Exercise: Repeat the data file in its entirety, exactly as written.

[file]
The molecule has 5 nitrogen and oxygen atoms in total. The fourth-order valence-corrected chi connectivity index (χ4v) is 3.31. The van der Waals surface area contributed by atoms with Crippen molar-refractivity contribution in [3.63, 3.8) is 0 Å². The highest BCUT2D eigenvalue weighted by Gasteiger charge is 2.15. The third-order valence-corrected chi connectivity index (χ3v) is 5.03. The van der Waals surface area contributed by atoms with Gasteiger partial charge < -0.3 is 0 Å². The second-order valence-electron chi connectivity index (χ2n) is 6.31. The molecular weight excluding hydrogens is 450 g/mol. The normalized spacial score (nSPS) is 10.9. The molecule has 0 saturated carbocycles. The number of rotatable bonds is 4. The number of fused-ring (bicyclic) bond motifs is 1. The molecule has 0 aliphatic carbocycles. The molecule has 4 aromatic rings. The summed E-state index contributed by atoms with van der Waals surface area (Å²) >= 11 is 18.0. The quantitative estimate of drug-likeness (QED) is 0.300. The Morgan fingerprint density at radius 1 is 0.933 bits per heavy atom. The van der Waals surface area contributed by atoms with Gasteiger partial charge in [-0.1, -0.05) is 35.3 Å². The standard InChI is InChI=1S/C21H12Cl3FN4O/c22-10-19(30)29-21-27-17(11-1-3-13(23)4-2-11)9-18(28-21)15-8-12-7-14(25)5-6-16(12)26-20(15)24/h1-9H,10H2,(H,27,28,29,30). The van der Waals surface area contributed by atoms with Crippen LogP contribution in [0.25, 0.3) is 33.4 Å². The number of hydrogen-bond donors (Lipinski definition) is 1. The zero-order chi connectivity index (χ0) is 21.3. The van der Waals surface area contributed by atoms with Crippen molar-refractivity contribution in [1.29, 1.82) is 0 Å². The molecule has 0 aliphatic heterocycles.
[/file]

The molecule has 5 nitrogen and oxygen atoms in total. The fourth-order valence-corrected chi connectivity index (χ4v) is 3.31. The van der Waals surface area contributed by atoms with Crippen molar-refractivity contribution in [3.63, 3.8) is 0 Å². The highest BCUT2D eigenvalue weighted by Gasteiger charge is 2.15. The third-order valence-corrected chi connectivity index (χ3v) is 5.03. The van der Waals surface area contributed by atoms with Gasteiger partial charge < -0.3 is 0 Å². The second-order valence-electron chi connectivity index (χ2n) is 6.31. The molecular weight excluding hydrogens is 450 g/mol. The normalized spacial score (nSPS) is 10.9. The molecule has 0 saturated carbocycles. The number of rotatable bonds is 4. The number of fused-ring (bicyclic) bond motifs is 1. The molecule has 0 aliphatic carbocycles. The molecule has 4 aromatic rings. The summed E-state index contributed by atoms with van der Waals surface area (Å²) >= 11 is 18.0. The quantitative estimate of drug-likeness (QED) is 0.300. The Morgan fingerprint density at radius 1 is 0.933 bits per heavy atom. The van der Waals surface area contributed by atoms with Gasteiger partial charge in [-0.1, -0.05) is 35.3 Å². The standard InChI is InChI=1S/C21H12Cl3FN4O/c22-10-19(30)29-21-27-17(11-1-3-13(23)4-2-11)9-18(28-21)15-8-12-7-14(25)5-6-16(12)26-20(15)24/h1-9H,10H2,(H,27,28,29,30). The van der Waals surface area contributed by atoms with Crippen LogP contribution in [0.25, 0.3) is 33.4 Å². The number of hydrogen-bond donors (Lipinski definition) is 1. The zero-order chi connectivity index (χ0) is 21.3. The van der Waals surface area contributed by atoms with Crippen molar-refractivity contribution in [1.29, 1.82) is 0 Å². The molecule has 0 aliphatic heterocycles.